The prosecution does not need to prove that the accused intended that any particular person would be persuaded to accept the document as genuine. The intention may be directed generally, at prospective victims of his or her plan.

In this case it is alleged that NOA used the [identify document] with the intention of persuading [identify intended victim or class of victims] that it was genuine.

[Summarise relevant evidence and arguments.]

Intention that the Victim Act to Somebody’s Prejudice

The fifth element also focuses on the accused’s intention. The prosecution must prove that s/he intended that [describe intended victim or class of victim of the deception] would, as a result of accepting the document as genuine, act to somebody’s prejudice. [4]

The term "prejudice" has a technical legal meaning. An act will prejudice someone if it will:

[Select and explain the relevant form[s] of prejudice from the list below. Only include types of prejudice that are relevant to the circumstances of the case:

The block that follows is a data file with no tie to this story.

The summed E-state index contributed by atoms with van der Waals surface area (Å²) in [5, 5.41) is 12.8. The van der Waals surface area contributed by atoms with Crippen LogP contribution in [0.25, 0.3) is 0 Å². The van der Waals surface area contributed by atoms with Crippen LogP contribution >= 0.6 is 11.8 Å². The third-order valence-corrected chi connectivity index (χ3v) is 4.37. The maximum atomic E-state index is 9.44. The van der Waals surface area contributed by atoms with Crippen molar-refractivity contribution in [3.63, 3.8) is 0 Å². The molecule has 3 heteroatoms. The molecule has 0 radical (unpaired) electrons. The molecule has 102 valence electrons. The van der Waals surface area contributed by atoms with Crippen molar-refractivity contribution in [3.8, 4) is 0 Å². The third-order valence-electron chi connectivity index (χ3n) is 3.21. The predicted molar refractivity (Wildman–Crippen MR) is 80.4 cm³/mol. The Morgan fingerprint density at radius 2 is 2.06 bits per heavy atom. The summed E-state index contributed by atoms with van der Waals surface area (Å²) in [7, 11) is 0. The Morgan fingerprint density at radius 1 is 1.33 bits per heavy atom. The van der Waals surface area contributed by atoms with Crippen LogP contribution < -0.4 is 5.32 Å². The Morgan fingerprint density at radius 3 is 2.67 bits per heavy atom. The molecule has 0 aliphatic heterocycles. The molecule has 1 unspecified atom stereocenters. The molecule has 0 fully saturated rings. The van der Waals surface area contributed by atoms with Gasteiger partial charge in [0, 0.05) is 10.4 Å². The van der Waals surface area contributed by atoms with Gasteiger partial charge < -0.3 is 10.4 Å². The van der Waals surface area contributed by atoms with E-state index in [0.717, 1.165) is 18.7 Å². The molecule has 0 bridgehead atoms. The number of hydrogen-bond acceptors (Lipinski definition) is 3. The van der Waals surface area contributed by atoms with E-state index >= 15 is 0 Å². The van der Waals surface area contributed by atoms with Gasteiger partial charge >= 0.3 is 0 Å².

The person the accused intended would be prejudiced may be the same person s/he intended would be deceived to accept the document as genuine, or may be someone else.

[If it is possible that the accused would be prejudiced, add the following shaded section]

However, it is not sufficient for you to find that the accused intended that s/he would be prejudiced him/herself. S/he must have intended that another person would be prejudiced.

[If the accused intended to cause a machine to respond to a document, add the following shaded section]

The law says that this element will be satisfied if the accused intended to cause a machine to respond in a manner which, if a person did so, would be to that person’s prejudice.